In Chelsea, bigger is not necessarily better. Each month, the neighborhood reliably serves up at least one show of giant minimalist sculptures destined for warehouses and corporate atriums. Pace valiantly took on the task this month, delivering a series of three black Tony Smith geometric forms so large they threatened to swallow the gallery—and any viewer—whole. Damián Ortega did his part too, at Gladstone Gallery, with a series of enormous sand piles, human-sized freestanding blobs made of clay bricks, and an helix-shaped sculpture. It is a rumination on time and culture but through the creation of forgettable relics.
What would make these sand piles better? Put a pattern on it. That’s not my solution, but an art-making strategy I notice myself responding to more. And based on what I’m seeing in galleries across the city, I’m guessing I’m not the only one. Pattern is everywhere.
To get a sense of this, look no further than Elias Sime’s exhibition at James Cohan. Sime builds monumental wall sculptures out of discarded computer parts, the detailed webs of flattened wire and keyboard keys merging together to form vast mountainous landscapes. And at Gagosian, Jonas Wood’s paintings of lush interior gardens made with a vivid palette feature passages of heavily worked patterning that vacillate between representation and abstraction. Terry Haggerty, meanwhile, presents ribbons of painted blue lines over the walls of Sikkema Jenkins.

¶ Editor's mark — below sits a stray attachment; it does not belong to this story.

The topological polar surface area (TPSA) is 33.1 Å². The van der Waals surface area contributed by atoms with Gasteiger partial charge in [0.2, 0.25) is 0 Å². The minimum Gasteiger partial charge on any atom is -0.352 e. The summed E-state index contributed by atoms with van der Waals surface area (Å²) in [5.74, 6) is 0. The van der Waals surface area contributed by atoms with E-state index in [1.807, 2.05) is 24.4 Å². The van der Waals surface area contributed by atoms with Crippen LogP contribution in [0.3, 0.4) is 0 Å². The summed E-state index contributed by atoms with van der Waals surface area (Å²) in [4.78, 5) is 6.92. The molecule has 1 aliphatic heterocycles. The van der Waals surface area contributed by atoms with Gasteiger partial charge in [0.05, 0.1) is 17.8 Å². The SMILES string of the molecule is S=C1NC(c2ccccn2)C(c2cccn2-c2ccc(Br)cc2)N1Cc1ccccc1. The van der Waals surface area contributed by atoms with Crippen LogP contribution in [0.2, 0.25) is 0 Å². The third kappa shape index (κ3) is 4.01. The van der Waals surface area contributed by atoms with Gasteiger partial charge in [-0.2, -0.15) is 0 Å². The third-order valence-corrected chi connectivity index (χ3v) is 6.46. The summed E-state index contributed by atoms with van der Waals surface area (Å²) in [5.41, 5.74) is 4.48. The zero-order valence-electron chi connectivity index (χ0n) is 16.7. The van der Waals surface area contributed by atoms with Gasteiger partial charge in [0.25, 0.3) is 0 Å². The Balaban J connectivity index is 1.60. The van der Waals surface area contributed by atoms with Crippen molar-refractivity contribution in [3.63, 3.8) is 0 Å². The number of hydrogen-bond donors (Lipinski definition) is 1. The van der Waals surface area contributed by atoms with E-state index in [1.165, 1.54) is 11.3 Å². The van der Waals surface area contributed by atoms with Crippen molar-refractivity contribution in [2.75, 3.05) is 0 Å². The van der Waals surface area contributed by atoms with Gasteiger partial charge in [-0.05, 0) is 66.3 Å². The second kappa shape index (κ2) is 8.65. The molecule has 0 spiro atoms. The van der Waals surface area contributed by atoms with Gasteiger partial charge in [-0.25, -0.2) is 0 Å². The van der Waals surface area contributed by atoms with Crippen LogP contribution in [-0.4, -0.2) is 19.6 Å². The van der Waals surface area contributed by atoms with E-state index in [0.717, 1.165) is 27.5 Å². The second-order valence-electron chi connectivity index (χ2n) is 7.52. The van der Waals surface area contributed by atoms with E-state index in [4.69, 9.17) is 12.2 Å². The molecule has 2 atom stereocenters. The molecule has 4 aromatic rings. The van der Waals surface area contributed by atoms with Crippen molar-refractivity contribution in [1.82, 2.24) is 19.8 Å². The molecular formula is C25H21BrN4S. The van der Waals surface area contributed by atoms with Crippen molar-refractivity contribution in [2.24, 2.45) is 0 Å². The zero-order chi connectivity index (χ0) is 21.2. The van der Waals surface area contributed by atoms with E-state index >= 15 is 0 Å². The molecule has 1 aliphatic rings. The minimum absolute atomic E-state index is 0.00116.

These works succeed—and there’s far more strong work on view than I’ve listed above. Jordan Belson’s small psychedelic-inspired works at Matthew Marks and Minnie Evans’ colored pencil renderings at The Kitchen are just two off those shows. Even artists who aren’t known for patterning have started to incorporate it. Josh Smith introduces stencils into his new paintings at David Zwirner—the paintings aren’t exactly heavily patterned, but remarkable for the complexity of color and paint handling skills I once questioned in his earlier work.
The strongest art and shows, however, evade the pattern trend. Twenty-six architecturally inspired ceramic sculptures by California master Ron Nagle at Matthew Marks blow every other show in the neighborhood out of the water—all without the use of a repeating motif. The works resemble avant-garde deserts. They’re generally made up of a base defined by an applied texture—glaze, clay, gold flake—and something on top‚ like an orb, a cube or a sheet of transparent glass. No more than six inches high, these intimate, contained works vibrate as if sheltering a kind of electric energy.
While, right now, small-scale sculpture succeeds and large-scale sculpture fails, painting might be another story altogether. In the Danese/Corey group show “In the Summertime,” Deborah Brown’s large painting of a nude in the water with dogs stands out for its brisk brushwork and hazy warm evening sky. To see the most striking paintings in Chelsea, though, head to Hauser and Wirth for screen prints on gessoed fiberglass and wood up to 30 feet in size by Lorna Simpson. Using inky washes of sapphire blue, licorice black and slate gray to depict black figures and ominous skies, the images feel like a kind of screen burn. They lingered long after I’d left the neighborhood.